Photos: Nokia N95 (North American Edition, unlocked)
Of all the <a href="http://reviews.cnet.com/4321-6452_7-6587057.html">Nokia N series</a> of smart phones, the Nokia N95 is arguably one of the most popular and sought-after models. And why not? It has a 5-megapixel camera, built-in GPS, advanced multimedia capabilities, and a cool dual-slider design, just to name a few highlights. Now, after lusting over the European version, we get a version of our very own. Keep on clicking to see photos of the Nokia N95 North American Edition, and then read our review to see what's new in this model.
For the most part, the North American Edition is very similar to the original version, but there are some major additions that make it a better buy, namely 3G support, more memory, longer battery life, and faster performance.
Though there's already an unlocked version of the European Nokia N95 available, the demand for this smart phone has been so great that Nokia decided to release a North American Edition of the Nokia N95. Unfortunately, a U.S. carrier has yet to pick up the phone, so for now, you'll have to pay a wallet-gouging $699 for one.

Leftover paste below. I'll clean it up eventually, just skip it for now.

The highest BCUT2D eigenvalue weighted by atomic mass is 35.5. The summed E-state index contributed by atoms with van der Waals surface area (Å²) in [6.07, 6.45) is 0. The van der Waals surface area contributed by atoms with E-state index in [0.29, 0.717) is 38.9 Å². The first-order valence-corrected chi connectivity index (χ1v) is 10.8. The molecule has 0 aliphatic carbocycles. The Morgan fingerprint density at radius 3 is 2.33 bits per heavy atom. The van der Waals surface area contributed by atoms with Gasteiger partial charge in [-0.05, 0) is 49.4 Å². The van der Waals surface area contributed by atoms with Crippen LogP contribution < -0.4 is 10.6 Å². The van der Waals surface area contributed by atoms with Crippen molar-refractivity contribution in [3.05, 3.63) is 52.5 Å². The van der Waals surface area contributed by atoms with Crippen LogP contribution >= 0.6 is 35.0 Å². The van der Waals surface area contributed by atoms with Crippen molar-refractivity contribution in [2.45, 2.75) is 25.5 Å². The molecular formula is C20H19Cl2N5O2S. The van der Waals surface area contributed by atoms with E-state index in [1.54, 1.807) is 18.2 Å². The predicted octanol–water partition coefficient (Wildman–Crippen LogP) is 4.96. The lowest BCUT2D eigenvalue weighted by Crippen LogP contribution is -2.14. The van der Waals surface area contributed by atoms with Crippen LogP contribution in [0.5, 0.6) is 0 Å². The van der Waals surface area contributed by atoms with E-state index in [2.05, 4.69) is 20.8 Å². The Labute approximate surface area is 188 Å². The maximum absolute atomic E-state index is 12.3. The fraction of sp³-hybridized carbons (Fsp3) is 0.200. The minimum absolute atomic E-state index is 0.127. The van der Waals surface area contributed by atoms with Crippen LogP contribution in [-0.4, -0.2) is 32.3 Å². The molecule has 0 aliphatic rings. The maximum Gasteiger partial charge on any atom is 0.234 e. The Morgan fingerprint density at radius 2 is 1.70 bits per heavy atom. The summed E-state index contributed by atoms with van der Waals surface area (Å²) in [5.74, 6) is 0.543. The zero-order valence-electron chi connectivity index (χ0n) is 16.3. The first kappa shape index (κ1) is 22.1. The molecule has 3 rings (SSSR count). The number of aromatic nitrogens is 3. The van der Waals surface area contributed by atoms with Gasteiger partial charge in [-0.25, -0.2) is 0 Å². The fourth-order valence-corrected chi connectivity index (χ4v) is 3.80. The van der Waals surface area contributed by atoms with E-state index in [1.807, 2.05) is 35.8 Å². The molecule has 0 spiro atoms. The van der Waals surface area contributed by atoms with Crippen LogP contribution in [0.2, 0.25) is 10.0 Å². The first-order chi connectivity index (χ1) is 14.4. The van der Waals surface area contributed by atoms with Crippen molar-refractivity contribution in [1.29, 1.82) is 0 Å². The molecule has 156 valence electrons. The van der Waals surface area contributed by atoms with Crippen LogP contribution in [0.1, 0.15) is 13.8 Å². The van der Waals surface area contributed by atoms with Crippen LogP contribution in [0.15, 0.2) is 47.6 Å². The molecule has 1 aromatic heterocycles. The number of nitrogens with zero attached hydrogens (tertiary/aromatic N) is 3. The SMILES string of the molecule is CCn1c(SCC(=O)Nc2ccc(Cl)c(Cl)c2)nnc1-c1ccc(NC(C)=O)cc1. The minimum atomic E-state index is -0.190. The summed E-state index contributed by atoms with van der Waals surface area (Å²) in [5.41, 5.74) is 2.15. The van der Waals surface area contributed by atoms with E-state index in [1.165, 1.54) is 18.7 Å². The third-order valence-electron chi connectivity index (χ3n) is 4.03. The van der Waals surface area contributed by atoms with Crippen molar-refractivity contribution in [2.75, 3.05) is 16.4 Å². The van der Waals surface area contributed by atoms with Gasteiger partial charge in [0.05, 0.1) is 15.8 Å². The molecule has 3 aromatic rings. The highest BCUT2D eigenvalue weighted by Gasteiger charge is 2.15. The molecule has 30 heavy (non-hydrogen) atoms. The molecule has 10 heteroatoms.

The N95 measures 3.8 inches long by 2.1 inches wide by 0.8 inch thick and weighs only 4.2 ounces. The smart phone falls more into the short-and-stocky category rather than svelte and sexy, so it'll make for a bit of a tight fit in a pants pocket. However, you shouldn't have any problems slipping it into a bag.
With this new version of the N95, Nokia has removed the protective camera lens. Now you may be scratching your head wondering why Nokia would have gone and done such a silly thing. Well, believe it or not, by removing the lens, it created more space to fit in a larger capacity battery, one that promises 30 percent longer battery life.
The North American Edition of the Nokia N95 gets an increase in memory with about 160MB of internal memory (compared to the previous 150MB) and the microSD expansion slot can now support up to 4GB expandable media (used to be 2GB).
For the most part, the navigation controls are easy to use, though they're a bit slick and the toggle and outer ring of buttons could have been bigger. The alphanumeric dialpad was easier to use with large, tactile keys.